The art: There are many examples of the excellent art by Salvatore Cuffari on this book. The characters are stunning. There are a few non-humans on the book who look tremendous, Wiglaf and Cheshire, but the humans look spectacular. On Pages 2 and 3 the characters are gathering supplies and they look great: look at Ali presenting the sword, Wulf taking it, and Violet speaking with Hailey. These characters are striking during conversations! The reveal in the fourth panel on 6 is Kafkaesque and it works sensationally: it’s a simple thing but absolutely gross. The action sequence on 11 is good, seeking how each individual contributes to the skirmish, with Wiglaf’s reaction being non-verbal and hilarious. Really impressive are Pages 12 – 14 with how Cuffari is able to illustrate a really abstract location. The conversation between Violet and Hailey just has the pair of characters talking, but it’s so much more dramatic to look at than any fight because the pain of the situation is obvious on both faces. Page 21 has a great progression of movement as the characters rise from their sleep to confront something. Having the panels being unequal to each other emphasizes how much rumbling is going on at their location. This is some excellent art. Overall grade: A

The colors: Fantastic colors by Erick Arciniega on every page. The ghastly greens on the opening page instantly identify for the reader the supernatural nature of the character. The colors on Hailey also clue one in to her being composed solely of water. The first flashback scene is done in tans to show it’s occurred in the past, as well as give a dirty aura to the location. The second flashback is vivid in green, but given where the two protagonists are, it shouldn’t come as a surprise that vivid greens were used. Pages 12 – 14 have spectacular colors that are truly magical. I also like that when this sequence begins at the bottom of 12, Violet’s eyes have mystically changed color. Exclamations are colored brightly after a humorous action, making them sound louder than the dialogue balloons can contain. Overall grade: A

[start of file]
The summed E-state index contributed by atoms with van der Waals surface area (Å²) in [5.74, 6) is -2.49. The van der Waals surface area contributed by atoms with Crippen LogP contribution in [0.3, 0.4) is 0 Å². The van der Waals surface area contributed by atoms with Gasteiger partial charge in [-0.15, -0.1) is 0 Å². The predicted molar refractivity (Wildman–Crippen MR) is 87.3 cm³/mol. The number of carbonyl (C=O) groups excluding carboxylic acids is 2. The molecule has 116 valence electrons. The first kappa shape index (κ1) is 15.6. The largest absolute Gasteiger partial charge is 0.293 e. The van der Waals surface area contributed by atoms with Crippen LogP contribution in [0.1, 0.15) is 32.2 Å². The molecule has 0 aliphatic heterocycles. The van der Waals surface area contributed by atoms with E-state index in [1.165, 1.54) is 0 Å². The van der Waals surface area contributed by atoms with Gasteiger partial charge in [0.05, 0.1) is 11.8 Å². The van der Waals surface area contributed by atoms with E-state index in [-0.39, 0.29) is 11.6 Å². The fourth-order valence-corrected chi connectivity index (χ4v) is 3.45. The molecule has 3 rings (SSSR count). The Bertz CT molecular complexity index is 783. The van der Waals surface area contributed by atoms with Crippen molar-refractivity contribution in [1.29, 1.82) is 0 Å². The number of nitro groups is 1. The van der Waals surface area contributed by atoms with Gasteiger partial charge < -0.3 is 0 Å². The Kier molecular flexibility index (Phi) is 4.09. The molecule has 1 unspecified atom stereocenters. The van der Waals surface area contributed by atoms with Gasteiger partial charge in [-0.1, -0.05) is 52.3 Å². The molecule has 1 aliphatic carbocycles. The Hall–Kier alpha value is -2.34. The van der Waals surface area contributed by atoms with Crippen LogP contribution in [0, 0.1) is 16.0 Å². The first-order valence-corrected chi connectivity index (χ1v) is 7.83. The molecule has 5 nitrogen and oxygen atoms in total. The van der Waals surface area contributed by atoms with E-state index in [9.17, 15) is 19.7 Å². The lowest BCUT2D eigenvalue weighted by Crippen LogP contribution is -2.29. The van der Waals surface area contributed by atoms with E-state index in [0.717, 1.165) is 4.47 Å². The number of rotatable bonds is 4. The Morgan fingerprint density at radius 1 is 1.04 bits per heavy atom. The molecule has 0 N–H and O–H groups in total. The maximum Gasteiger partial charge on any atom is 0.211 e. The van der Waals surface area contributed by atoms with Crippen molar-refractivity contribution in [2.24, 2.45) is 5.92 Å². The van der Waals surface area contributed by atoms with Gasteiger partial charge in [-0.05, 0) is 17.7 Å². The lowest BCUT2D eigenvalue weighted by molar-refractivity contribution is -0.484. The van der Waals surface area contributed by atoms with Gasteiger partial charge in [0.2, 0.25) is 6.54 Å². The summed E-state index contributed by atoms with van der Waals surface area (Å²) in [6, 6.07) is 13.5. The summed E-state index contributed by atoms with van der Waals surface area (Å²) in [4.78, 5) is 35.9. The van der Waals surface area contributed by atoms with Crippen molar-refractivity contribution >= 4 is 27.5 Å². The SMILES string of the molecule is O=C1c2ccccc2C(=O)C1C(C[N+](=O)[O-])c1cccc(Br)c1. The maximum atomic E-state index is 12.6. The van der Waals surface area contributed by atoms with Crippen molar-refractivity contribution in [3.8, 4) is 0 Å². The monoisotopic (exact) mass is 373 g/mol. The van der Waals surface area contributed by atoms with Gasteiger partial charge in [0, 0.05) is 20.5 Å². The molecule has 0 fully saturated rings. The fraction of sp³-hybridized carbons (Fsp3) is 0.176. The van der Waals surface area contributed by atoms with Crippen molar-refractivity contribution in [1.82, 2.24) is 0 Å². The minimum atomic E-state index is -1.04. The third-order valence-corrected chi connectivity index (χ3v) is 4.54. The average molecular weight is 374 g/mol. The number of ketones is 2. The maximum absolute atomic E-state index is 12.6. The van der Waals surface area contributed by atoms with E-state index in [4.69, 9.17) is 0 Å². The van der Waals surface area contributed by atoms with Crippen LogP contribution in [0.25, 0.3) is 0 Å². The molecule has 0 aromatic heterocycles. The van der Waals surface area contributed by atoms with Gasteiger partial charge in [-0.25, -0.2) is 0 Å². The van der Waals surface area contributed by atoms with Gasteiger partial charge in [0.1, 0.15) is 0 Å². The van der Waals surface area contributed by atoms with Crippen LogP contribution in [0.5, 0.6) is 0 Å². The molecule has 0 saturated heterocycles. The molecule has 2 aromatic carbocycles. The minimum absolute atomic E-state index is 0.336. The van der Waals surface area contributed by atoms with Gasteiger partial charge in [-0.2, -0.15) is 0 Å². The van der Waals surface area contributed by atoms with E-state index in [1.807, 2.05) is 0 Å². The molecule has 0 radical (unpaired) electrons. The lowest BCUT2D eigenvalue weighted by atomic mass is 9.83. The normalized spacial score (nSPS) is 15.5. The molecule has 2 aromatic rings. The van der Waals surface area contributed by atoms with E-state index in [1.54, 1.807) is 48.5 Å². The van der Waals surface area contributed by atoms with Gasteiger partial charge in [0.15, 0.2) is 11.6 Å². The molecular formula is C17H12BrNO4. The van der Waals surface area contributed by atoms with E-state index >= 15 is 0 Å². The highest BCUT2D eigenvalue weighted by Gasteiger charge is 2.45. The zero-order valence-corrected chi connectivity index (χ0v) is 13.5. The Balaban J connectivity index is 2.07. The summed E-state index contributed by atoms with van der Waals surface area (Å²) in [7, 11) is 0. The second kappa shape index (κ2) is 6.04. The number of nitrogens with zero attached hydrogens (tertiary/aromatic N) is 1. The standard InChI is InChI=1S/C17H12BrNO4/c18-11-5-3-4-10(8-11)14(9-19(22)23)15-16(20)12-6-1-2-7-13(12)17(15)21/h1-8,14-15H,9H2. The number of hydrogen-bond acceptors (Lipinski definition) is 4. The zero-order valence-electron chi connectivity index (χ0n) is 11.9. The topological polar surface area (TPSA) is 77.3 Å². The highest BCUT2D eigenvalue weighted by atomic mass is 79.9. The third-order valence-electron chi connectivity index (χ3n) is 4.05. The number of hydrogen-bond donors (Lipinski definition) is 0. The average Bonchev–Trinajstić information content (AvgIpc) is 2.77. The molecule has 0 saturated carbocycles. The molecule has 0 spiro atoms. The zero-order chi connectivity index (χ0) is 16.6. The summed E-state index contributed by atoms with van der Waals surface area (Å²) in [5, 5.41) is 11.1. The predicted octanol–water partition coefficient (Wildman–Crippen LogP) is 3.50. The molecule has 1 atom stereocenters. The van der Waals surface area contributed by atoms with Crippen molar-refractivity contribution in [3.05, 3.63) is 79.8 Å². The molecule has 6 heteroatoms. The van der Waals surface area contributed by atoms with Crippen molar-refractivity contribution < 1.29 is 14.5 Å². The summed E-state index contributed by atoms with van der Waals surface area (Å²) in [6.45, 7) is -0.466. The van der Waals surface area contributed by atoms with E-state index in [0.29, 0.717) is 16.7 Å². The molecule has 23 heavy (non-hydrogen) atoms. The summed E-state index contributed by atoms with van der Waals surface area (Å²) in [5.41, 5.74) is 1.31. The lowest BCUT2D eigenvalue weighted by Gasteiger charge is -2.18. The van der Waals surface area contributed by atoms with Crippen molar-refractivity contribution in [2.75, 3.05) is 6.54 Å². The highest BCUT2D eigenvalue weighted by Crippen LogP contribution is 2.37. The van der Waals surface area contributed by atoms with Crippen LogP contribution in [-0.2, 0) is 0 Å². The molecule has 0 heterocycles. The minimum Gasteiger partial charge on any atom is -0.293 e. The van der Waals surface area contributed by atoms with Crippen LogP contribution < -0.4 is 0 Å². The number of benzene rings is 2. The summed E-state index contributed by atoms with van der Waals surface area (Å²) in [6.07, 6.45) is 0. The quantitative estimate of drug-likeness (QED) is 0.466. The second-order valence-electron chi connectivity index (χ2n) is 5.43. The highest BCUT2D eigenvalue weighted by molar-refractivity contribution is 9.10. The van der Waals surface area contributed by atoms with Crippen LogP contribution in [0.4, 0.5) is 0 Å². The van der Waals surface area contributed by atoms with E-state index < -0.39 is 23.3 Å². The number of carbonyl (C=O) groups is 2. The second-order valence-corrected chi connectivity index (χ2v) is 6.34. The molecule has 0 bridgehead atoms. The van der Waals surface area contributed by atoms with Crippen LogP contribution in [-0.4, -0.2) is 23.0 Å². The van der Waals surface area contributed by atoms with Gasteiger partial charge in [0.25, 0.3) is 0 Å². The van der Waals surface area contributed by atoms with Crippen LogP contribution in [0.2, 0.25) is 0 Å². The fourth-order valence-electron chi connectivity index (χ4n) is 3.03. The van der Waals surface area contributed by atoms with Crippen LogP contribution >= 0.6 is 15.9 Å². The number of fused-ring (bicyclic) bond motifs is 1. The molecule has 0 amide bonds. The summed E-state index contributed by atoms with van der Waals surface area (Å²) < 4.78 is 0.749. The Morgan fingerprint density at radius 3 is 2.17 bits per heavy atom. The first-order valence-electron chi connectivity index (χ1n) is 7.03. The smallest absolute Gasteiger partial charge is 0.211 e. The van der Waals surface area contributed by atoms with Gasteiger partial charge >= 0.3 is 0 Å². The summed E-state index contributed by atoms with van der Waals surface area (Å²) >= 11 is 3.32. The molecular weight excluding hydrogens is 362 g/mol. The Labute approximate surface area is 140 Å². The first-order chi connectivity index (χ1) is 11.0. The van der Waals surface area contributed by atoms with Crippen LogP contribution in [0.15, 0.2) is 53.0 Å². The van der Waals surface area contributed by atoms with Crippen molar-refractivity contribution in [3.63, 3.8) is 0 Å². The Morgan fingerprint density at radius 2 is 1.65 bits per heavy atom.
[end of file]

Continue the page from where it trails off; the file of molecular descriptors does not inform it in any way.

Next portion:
The letters: Rounding out this book of outstanding artists is Ghost Glyph Studios. A song, sounds, dialogue, yells, scene settings, Cheshire speech, television text, dialogue from the Harbingers, whispers, and the tease for next issue fall under their purview. The letters this group creates are always crisp and clear and stunning when used dramatically for sounds. I also must single out how nice it is to see whispers in a comic book accomplished with a smaller font and pulled further away from the borders of their dialogue balloons. My favorite work from the GGS are all the CHUGs. Overall grade: A

The final line: Great drama, showing how the turmoil that runs between characters can be as powerful as any slugfest. The visuals are also strong, making me hope that Cuffari will be asked back to illustrate other Zenescope books soon. Overall grade: A

To order this book and Grimm Fairy Tales collections go to

Patrick Hayes was a contributor to the Comic Buyer's Guide for several years with "It's Bound to Happen!" and he's reviewed comics for TrekWeb and TrekCore. He's taught 8th graders English for 20 years and has taught high school English for five years and counting. He reads everything as often as he can, when not grading papers or looking up Star Trek, Star Wars, or Indiana Jones items online.